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UNCOMFORTABLE ILLUSIONS

Creative artist Felix Laband: ‘Art should not have to be pretty; it should haunt you’

Creative artist Felix Laband: ‘Art should not have to be pretty; it should haunt you’
Electronica visionary and visual artist Felix Laband. (Photos: Supplied)

Artistic visionary Felix Laband speaks about his obsession with war, the musical and visual works that inspire him, and new projects soon to be released.

When did you first identify as a creative artist?

At about five years old. I remember drawing being my escape from it all. My dear mother used to keep my drawings with a date and a title.

Amazingly, she still has a folder full of these early artworks and I was going through them a couple of years back. I seem to have been obsessed with violence and war. I’m still obsessed with war and currently living through the most insane violence being dished out for our viewing pleasure. It’s truly an exciting yet insanely depressing time for me, literally watching and documenting the world sleepwalking into a nuclear war.

Outside your medium, what branch of art most stimulates you?

My medium is collage and I apply this methodology to all my different creative platforms – both music and visual art. It’s all a process of cutting ideas from something and then reassembling these ideas to make something new.

So, I try to fill my life with as much inspiration as possible in terms of books and other source material: films and documentaries accessed and downloaded from YouTube have become my latest obsession. In terms of actual art, I think sculpture, especially installation sculpture, is most intriguing to me. 

Which artists have inspired you, and why?

My first real important moment with sculpture was a Jane Alexander installation at the National Gallery in Cape Town in the early 2000s. Much of my work concerns the negative space in my collages. I find the negative space can say as much as, if not more than, the actual imagery in a composition. I found the way she used space, the way the sculptures fit into the three-dimensional space, very special. The silence that show exuded still haunts me.

One of my biggest inspirations in this medium is Michael MacGarry. Some of his more recent works, such as those incredible gun robots, are so inspiring. These fictional gun robots, supposedly manufactured in the near future for the Nigerian military, are so incredibly realistic and beautiful and they command a presence that you could never achieve with any other medium.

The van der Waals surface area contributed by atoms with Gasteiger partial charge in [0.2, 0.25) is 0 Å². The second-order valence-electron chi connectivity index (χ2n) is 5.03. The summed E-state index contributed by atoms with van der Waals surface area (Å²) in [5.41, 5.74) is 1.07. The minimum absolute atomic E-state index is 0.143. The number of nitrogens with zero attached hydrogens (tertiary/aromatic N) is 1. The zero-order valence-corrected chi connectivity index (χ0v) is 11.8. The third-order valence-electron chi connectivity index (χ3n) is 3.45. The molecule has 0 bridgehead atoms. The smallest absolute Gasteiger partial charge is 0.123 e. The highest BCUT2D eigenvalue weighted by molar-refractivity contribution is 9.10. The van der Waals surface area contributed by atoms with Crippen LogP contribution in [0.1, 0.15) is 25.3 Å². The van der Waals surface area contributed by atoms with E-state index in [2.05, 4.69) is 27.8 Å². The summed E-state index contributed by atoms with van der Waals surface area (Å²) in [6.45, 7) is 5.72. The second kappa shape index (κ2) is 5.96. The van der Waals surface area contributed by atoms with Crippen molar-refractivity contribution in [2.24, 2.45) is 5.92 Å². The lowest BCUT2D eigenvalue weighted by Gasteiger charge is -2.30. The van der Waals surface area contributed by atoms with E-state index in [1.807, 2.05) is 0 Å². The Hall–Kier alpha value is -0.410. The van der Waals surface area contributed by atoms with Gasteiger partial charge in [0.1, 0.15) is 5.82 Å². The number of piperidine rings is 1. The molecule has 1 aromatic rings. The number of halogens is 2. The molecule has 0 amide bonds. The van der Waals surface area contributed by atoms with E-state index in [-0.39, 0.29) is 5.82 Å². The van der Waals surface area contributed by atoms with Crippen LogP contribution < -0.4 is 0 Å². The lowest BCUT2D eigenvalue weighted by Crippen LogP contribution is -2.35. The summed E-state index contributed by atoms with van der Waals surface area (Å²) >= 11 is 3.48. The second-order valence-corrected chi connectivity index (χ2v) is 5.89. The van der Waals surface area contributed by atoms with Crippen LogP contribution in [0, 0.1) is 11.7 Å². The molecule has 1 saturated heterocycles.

What, to you, is art’s most important function?

To make you feel uncomfortable with the illusion that we are constantly sold. To make you re-examine everything so that you see things in a new context.

Art should not have to be pretty, but it needs to have a presence and a truth that gets into your dreams and your subconscious. Art should haunt you.  

(Photo: Supplied)

(Photo: Supplied)

Local creative people who excite you?

One artist whose work I find really beautiful and special is Ruby Swinney. Her paintings just really speak to me. I loved what Dan Halter made with the monopoly board — his “Colonial Monopoly” work.

I have always loved Georgina Gratrix’s paintings and she continues to make such incredible work. The “portrait every day” project she created during the Covid lockdown was special. I think Zander Blom’s latest work, the huge black and white pieces, are really good.

What specific work do you return to again and again, and why?

An artwork I always return to is Man and Woman Contemplating the Moon by Caspar Friedrich, as this and other paintings of his literally haunt me. Musically it’s Aphex Twin’s Selected “Ambient Works Volume II”, Chet Baker’s “Chet Baker Sings”, Joy Division’s “Unknown Pleasures”, Panda Bear’s “Tomboy” and Burial’s “Untrue”. I find myself always returning to William Kentridge.

(Photo: Supplied)

(Photo: Supplied)

What are your thoughts about the AI revolution?

It really terrifies and depresses me.

I know at this point in time AI will never be able to create the type of unique choices that a true artist makes, but with the right prompts, it can get pretty close — a poor version of the original. I think it’s interesting because what the human can create that AI struggles with is mistakes. And I think we need to embrace our mistakes a whole lot more — especially in the electronic music world — as this is what makes our individual work unique.

Now the music scene is totally oversaturated with mediocre, arbitrary music. Something like 300,000 new tracks get released every single day. AI takes so much away from all the blood, sweat and tears creative people have to put in to gain skills and eventually recognition and success.

Any project you’re unveiling or wrapping up?

I’m busy working on and completing a new music project, which I’m pretty excited about, and I’m really excited about all the video work I have slowly been working on for years now. This is a space that is still relatively new to me and where I feel I may produce some of my most interesting work. Lots of new material coming out very soon. DM

This story first appeared in our weekly Daily Maverick 168 newspaper, which is available countrywide for R35.

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Comments - Please in order to comment.

  • Lucius Casca says:

    Uhm no.. It should represent the beautiful and transcendent. This is just typical post-modernist garbage that any 5 year old with a scrapbook can stick together

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